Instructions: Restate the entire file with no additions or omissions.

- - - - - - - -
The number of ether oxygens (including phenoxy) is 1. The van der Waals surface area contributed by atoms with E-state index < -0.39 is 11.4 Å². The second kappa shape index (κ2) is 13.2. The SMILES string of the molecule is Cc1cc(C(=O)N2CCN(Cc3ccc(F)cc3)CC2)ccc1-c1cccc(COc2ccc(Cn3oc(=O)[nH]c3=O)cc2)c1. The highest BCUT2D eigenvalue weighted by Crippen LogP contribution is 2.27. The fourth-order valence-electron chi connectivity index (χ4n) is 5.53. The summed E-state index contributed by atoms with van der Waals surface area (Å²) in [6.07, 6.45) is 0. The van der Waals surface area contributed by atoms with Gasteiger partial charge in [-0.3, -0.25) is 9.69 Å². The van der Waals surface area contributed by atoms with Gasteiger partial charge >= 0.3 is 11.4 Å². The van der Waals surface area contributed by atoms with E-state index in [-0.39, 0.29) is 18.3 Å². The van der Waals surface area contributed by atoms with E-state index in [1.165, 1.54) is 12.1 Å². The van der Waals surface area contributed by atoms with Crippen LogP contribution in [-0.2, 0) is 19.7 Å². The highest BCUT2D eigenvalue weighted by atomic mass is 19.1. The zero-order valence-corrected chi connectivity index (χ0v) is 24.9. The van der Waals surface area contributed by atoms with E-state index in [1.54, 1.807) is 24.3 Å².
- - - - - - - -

The number of ether oxygens (including phenoxy) is 1. The van der Waals surface area contributed by atoms with E-state index < -0.39 is 11.4 Å². The second kappa shape index (κ2) is 13.2. The SMILES string of the molecule is Cc1cc(C(=O)N2CCN(Cc3ccc(F)cc3)CC2)ccc1-c1cccc(COc2ccc(Cn3oc(=O)[nH]c3=O)cc2)c1. The highest BCUT2D eigenvalue weighted by Crippen LogP contribution is 2.27. The fourth-order valence-electron chi connectivity index (χ4n) is 5.53. The summed E-state index contributed by atoms with van der Waals surface area (Å²) in [6.07, 6.45) is 0. The van der Waals surface area contributed by atoms with Gasteiger partial charge in [-0.3, -0.25) is 9.69 Å². The van der Waals surface area contributed by atoms with Gasteiger partial charge >= 0.3 is 11.4 Å². The van der Waals surface area contributed by atoms with E-state index in [-0.39, 0.29) is 18.3 Å². The van der Waals surface area contributed by atoms with E-state index in [1.165, 1.54) is 12.1 Å². The van der Waals surface area contributed by atoms with Crippen LogP contribution in [-0.2, 0) is 19.7 Å². The highest BCUT2D eigenvalue weighted by atomic mass is 19.1. The zero-order valence-corrected chi connectivity index (χ0v) is 24.9. The van der Waals surface area contributed by atoms with E-state index in [1.54, 1.807) is 24.3 Å².